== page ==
In the weeks before my appointment at the university, I spent many hours self-examining. I did learn something, and that was that the appendage could be coaxed back in as easily as it could be coaxed out. This proved beneficial to my social life, as I was no longer walking around with a thingamajig extending out of my stomach for about a half of a foot.
The researchers at the institute also ran tests, but theirs were more invasive than those of Dr. Toback. They knocked me out with anesthesia — and commenced to pull, prod, poke, pinch, and pierce for clues. Unlike my doctor, these folks were genuinely thrilled to have me. In mere days, famous scientists and medical practitioners flew in from around the world. In the midst of all of the excitement, one of the resident researchers took my hands in his own and looked at me with tears in his eyes before declaring I was “helping to put this research institution on the map.”
Still, after all of the inquiries and testing, nobody could yet surmise just what the hell my new part did, if it did anything at all. The popular theory was that it was some kind of self-defense tool, a-very-awkward-to-manage weapon, perhaps. One researcher proposed that it simply did not have a purpose, not unlike the appendix, the tailbone, and male nipples.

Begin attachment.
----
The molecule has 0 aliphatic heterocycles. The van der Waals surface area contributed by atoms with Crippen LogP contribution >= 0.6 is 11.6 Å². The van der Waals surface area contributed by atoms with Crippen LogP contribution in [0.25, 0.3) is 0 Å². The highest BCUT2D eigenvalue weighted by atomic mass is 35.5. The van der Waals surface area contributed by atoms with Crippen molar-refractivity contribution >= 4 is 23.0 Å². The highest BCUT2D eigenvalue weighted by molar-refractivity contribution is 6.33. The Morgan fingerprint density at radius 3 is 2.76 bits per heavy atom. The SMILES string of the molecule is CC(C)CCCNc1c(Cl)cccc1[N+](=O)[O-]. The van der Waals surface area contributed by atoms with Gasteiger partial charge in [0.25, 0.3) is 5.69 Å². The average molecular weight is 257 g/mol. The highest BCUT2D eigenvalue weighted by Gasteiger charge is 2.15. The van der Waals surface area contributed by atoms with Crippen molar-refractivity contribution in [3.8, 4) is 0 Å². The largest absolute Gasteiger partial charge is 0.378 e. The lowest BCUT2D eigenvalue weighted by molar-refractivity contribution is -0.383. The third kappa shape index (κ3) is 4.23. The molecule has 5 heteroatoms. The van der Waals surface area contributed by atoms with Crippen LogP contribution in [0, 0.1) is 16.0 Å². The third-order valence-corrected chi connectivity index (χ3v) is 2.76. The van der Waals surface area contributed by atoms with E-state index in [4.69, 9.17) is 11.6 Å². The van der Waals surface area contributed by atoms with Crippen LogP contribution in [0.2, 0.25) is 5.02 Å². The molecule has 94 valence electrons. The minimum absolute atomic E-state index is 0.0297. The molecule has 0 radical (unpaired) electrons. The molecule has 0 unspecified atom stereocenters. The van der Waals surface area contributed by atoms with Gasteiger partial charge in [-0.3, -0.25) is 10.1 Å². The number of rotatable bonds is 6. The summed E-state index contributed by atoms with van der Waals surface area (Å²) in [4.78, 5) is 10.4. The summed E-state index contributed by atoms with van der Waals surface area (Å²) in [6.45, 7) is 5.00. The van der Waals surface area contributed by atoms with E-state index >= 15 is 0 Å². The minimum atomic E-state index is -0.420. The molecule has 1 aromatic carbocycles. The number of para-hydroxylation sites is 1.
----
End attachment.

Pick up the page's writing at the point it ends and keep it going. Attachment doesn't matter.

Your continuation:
As it turned out, no one had it right. It was on a camping trip a year later that the answer revealed itself. My friends and I had just finished setting up a pair of tents in the buggy northern California wilderness. We were just settling down for the picnic lunch we had brought along, when it suddenly occurred to us that we had forgotten to bring a bottle opener for the beers. It was at that moment when everything became clear to me.
Without fanfare, I removed my shirt and pressed on my paunch, unleashing to everyone’s horror the much puzzled-over appendage. Then I picked up the Corona bottle in my left hand. With my right hand, I took the appendage in my grip, and brought it to the bottle cap. I made sure that the cap was in between the sharp triangular tip and the tiny piece under it. Then I pulled up with all of my strength — and — voila!
No one spoke for a full minute, as they took in what had just happened.
“It’s a fucking bottle opener?” one of my camping buddies finally said.
I blushed, shrugged my shoulders, and then grabbed another beer to open.
“An Ode to the Odd-Bodies”
by Lindsay Dykman